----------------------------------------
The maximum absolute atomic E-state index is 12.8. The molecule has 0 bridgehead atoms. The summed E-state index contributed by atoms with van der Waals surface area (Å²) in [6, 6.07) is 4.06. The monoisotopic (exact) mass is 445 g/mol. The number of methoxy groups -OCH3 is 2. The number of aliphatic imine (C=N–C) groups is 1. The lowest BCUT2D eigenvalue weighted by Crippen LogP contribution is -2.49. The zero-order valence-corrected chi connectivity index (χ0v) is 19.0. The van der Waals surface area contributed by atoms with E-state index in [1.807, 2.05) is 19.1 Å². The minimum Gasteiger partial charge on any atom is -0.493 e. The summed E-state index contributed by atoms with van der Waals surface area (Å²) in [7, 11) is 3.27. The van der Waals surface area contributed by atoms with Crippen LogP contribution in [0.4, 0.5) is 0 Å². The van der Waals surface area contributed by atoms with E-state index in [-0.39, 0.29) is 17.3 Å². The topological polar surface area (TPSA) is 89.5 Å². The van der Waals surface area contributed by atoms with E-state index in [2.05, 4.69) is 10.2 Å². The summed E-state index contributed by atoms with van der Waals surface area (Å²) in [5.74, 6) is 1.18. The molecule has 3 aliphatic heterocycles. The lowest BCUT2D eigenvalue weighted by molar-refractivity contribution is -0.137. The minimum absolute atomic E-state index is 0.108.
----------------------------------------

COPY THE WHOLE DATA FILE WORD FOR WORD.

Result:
The maximum absolute atomic E-state index is 12.8. The molecule has 0 bridgehead atoms. The summed E-state index contributed by atoms with van der Waals surface area (Å²) in [6, 6.07) is 4.06. The monoisotopic (exact) mass is 445 g/mol. The number of methoxy groups -OCH3 is 2. The number of aliphatic imine (C=N–C) groups is 1. The lowest BCUT2D eigenvalue weighted by Crippen LogP contribution is -2.49. The zero-order valence-corrected chi connectivity index (χ0v) is 19.0. The van der Waals surface area contributed by atoms with E-state index in [1.807, 2.05) is 19.1 Å². The minimum Gasteiger partial charge on any atom is -0.493 e. The summed E-state index contributed by atoms with van der Waals surface area (Å²) in [7, 11) is 3.27. The van der Waals surface area contributed by atoms with Crippen LogP contribution in [0.4, 0.5) is 0 Å². The van der Waals surface area contributed by atoms with E-state index in [-0.39, 0.29) is 17.3 Å². The topological polar surface area (TPSA) is 89.5 Å². The van der Waals surface area contributed by atoms with E-state index in [2.05, 4.69) is 10.2 Å². The summed E-state index contributed by atoms with van der Waals surface area (Å²) in [5.74, 6) is 1.18. The molecule has 3 aliphatic heterocycles. The lowest BCUT2D eigenvalue weighted by molar-refractivity contribution is -0.137. The minimum absolute atomic E-state index is 0.108.